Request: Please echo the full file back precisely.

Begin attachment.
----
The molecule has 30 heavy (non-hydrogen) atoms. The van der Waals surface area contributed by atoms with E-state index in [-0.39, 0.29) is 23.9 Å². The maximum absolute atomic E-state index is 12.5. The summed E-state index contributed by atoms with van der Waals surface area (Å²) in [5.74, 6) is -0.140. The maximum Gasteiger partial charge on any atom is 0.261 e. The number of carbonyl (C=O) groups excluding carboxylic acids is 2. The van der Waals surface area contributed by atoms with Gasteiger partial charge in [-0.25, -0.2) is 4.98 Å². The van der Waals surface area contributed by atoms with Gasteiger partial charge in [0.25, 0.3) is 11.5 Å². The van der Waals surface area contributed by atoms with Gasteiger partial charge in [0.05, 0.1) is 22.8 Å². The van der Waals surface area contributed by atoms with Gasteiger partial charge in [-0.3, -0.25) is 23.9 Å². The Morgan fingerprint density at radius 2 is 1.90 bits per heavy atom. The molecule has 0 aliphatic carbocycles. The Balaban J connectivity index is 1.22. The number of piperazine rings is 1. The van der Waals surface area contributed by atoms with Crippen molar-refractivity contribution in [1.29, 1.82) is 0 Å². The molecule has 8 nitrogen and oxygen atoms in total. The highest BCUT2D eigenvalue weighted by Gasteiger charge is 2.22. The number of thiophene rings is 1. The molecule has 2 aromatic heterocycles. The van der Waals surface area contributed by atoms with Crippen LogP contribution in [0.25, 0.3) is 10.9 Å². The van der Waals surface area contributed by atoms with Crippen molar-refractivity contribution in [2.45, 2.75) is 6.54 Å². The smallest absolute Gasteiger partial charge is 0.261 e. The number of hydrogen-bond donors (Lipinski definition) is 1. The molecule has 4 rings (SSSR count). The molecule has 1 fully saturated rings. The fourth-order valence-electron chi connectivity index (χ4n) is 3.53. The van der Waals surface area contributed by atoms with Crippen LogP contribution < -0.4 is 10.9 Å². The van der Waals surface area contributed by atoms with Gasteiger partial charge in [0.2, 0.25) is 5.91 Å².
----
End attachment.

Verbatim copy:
The molecule has 30 heavy (non-hydrogen) atoms. The van der Waals surface area contributed by atoms with E-state index in [-0.39, 0.29) is 23.9 Å². The maximum absolute atomic E-state index is 12.5. The summed E-state index contributed by atoms with van der Waals surface area (Å²) in [5.74, 6) is -0.140. The maximum Gasteiger partial charge on any atom is 0.261 e. The number of carbonyl (C=O) groups excluding carboxylic acids is 2. The van der Waals surface area contributed by atoms with Gasteiger partial charge in [-0.25, -0.2) is 4.98 Å². The van der Waals surface area contributed by atoms with Gasteiger partial charge in [0.25, 0.3) is 11.5 Å². The van der Waals surface area contributed by atoms with Gasteiger partial charge in [0.05, 0.1) is 22.8 Å². The van der Waals surface area contributed by atoms with Gasteiger partial charge in [-0.3, -0.25) is 23.9 Å². The Morgan fingerprint density at radius 2 is 1.90 bits per heavy atom. The molecule has 0 aliphatic carbocycles. The Balaban J connectivity index is 1.22. The number of piperazine rings is 1. The van der Waals surface area contributed by atoms with Crippen molar-refractivity contribution in [1.29, 1.82) is 0 Å². The molecule has 8 nitrogen and oxygen atoms in total. The highest BCUT2D eigenvalue weighted by Gasteiger charge is 2.22. The number of thiophene rings is 1. The molecule has 2 aromatic heterocycles. The van der Waals surface area contributed by atoms with Crippen LogP contribution in [0.25, 0.3) is 10.9 Å². The van der Waals surface area contributed by atoms with Crippen molar-refractivity contribution in [2.45, 2.75) is 6.54 Å². The smallest absolute Gasteiger partial charge is 0.261 e. The number of hydrogen-bond donors (Lipinski definition) is 1. The molecule has 4 rings (SSSR count). The molecule has 1 fully saturated rings. The fourth-order valence-electron chi connectivity index (χ4n) is 3.53. The van der Waals surface area contributed by atoms with Crippen LogP contribution < -0.4 is 10.9 Å². The van der Waals surface area contributed by atoms with Gasteiger partial charge in [0.2, 0.25) is 5.91 Å².